New poll shows Osborne harms the Tories and Balls helps Labour

Support for Tory economic policy falls when Osborne's name is mentioned and support for Labour policy rises when Balls is mentioned.

After the 2005 election, Lord Ashcroft famously published polling (Smell The Coffee) showing that voters often supported a particular policy until they were told that it had been proposed by the Tories (the psephological basis for "detoxification"). It seems that George Osborne now has a similarly toxic effect. A new poll by Ipsos MORI for the Evening Standard shows that voters back Osborne's deficit reduction plan - but only if the Chancellor's name isn't mentioned. 

Asked whether "tackling the deficit and keeping interest rates low should be our top priority" (the Osborne position) or whether "we need more government spending on investment to kick-start our economy and a temporary cut in taxes to support growth" (the Balls position), 52 per cent said the former and 41 per cent the latter. But when the policies are associated with their respective authors, the coalition's 11-point lead becomes a Labour lead of 16 points. Only 37 per cent say they support Osborne's approach, compared to 53 per cent who support Balls's. 

The poll will embolden those Conservative MPs who have long argued that Osborne is acting as a drag on Tory support and who are preparing to demand the removal of the Chancellor if the economy fails to improve. It's also evidence that, far from being a "toxic" figure (as Anthony Seldon claimed in the New Statesman last month), the shadow chancellor is an asset to his party.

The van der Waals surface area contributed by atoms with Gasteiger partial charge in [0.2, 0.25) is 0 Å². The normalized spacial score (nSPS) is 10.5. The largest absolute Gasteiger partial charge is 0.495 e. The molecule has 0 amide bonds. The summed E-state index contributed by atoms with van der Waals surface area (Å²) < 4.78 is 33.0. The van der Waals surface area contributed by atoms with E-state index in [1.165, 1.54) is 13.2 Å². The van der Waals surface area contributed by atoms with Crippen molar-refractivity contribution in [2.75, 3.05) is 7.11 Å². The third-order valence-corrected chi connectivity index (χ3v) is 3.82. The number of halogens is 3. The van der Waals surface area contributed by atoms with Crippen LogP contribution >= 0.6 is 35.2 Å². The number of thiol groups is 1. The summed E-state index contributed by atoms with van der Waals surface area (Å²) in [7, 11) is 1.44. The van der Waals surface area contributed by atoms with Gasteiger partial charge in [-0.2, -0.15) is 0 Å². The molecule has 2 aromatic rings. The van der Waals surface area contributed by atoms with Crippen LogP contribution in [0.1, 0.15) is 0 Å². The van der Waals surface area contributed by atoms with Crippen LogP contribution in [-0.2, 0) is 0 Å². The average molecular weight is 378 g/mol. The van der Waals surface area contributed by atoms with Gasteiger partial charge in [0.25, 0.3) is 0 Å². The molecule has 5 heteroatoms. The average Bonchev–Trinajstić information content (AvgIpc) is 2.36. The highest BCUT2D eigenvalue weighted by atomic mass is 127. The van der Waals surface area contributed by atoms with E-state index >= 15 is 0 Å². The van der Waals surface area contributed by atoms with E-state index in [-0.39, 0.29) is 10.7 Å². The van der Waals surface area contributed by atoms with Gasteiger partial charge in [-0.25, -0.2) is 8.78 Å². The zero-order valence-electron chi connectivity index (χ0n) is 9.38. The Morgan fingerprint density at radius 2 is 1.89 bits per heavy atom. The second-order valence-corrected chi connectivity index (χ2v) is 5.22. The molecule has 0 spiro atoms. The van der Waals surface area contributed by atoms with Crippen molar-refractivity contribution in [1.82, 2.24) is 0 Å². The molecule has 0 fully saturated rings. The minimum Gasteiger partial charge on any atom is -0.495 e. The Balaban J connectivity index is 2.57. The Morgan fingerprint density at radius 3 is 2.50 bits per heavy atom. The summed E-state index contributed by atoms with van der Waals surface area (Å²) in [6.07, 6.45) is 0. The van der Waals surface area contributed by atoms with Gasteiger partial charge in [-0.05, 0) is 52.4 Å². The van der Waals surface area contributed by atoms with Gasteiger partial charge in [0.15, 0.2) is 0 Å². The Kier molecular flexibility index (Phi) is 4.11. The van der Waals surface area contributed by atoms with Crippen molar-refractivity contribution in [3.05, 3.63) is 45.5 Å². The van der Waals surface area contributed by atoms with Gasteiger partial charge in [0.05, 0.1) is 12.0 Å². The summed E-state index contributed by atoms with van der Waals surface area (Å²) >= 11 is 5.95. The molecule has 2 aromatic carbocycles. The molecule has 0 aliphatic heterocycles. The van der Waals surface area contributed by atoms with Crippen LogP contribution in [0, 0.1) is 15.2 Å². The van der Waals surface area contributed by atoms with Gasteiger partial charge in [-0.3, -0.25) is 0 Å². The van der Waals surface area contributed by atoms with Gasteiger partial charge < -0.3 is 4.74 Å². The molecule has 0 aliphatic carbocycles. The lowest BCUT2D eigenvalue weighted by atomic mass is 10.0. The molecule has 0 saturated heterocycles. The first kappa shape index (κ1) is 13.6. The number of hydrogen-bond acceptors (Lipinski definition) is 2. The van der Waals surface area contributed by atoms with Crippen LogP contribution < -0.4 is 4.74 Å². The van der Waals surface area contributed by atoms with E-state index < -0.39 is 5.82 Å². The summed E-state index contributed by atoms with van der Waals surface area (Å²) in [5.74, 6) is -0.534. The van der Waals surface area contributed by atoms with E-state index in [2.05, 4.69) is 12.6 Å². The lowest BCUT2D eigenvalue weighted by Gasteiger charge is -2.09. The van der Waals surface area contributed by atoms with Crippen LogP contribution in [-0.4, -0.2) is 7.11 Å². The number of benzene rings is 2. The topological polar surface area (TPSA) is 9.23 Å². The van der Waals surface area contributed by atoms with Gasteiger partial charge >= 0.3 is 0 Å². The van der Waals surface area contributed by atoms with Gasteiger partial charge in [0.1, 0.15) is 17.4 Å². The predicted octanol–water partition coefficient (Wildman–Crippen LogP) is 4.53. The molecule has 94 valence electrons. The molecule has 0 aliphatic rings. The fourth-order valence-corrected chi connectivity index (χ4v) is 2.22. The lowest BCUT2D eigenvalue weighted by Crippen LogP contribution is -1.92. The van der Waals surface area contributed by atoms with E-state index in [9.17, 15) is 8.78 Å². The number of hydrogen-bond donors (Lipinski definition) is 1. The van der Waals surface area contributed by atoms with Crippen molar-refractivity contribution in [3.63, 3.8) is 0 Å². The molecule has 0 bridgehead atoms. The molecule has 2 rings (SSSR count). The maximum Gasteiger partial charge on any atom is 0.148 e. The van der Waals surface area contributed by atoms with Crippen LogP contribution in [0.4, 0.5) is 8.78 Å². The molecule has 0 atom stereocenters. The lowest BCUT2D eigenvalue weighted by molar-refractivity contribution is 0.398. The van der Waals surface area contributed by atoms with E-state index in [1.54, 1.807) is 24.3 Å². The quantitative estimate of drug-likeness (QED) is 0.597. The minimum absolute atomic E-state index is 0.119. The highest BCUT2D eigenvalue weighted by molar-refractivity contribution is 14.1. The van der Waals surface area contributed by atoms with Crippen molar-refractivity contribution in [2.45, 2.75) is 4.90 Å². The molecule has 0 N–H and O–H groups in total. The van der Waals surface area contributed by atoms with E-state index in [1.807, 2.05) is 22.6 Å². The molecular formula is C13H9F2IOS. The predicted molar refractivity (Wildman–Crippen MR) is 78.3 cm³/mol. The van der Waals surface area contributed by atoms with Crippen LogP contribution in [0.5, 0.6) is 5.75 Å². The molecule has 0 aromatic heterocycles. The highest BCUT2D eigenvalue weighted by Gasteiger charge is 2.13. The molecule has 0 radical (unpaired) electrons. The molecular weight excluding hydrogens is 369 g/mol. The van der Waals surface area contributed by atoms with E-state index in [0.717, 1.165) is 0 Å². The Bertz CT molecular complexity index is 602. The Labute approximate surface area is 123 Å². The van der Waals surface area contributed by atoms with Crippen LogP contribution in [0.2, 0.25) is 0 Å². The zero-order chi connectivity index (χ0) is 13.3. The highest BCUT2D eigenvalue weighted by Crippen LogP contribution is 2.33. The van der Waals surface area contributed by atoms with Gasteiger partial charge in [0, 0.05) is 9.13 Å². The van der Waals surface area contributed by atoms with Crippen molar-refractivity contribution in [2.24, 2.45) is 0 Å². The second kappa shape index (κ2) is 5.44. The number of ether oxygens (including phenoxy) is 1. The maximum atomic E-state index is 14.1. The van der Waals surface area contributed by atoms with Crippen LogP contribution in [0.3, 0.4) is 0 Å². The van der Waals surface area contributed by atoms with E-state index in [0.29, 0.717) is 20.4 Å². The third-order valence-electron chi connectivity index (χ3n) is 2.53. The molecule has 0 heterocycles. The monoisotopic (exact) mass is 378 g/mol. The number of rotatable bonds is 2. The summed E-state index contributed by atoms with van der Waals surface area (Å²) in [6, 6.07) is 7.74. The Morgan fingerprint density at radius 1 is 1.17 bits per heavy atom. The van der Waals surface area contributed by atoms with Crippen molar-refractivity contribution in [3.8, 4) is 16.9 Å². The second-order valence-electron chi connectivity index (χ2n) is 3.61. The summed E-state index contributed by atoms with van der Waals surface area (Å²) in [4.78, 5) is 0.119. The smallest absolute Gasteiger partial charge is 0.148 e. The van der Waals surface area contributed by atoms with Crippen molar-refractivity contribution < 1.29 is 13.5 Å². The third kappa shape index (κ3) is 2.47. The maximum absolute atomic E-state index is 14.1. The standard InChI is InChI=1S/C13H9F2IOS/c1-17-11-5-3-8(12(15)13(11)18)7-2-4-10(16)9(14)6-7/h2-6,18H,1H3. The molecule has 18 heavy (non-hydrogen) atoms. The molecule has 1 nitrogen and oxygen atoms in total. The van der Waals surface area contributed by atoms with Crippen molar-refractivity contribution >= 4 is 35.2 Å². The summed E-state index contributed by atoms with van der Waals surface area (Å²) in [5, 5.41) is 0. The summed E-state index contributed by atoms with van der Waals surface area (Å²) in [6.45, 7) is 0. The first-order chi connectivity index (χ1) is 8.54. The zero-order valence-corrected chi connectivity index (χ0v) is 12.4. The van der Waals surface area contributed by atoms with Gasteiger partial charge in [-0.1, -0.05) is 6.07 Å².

Chancellor George Osborne is pictured at the EU headquarters in Brussels. Photograph: Getty Images.

George Eaton is political editor of the New Statesman.

Photo: Getty
Show Hide image

Cabinet audit: what does the appointment of Liam Fox as International Trade Secretary mean for policy?

The political and policy-based implications of the new Secretary of State for International Trade.

Only Nixon, it is said, could have gone to China. Only a politician with the impeccable Commie-bashing credentials of the 37th President had the political capital necessary to strike a deal with the People’s Republic of China.

Theresa May’s great hope is that only Liam Fox, the newly-installed Secretary of State for International Trade, has the Euro-bashing credentials to break the news to the Brexiteers that a deal between a post-Leave United Kingdom and China might be somewhat harder to negotiate than Vote Leave suggested.

The biggest item on the agenda: striking a deal that allows Britain to stay in the single market. Elsewhere, Fox should use his political capital with the Conservative right to wait longer to sign deals than a Remainer would have to, to avoid the United Kingdom being caught in a series of bad deals. 

Stephen Bush is special correspondent at the New Statesman. He usually writes about politics.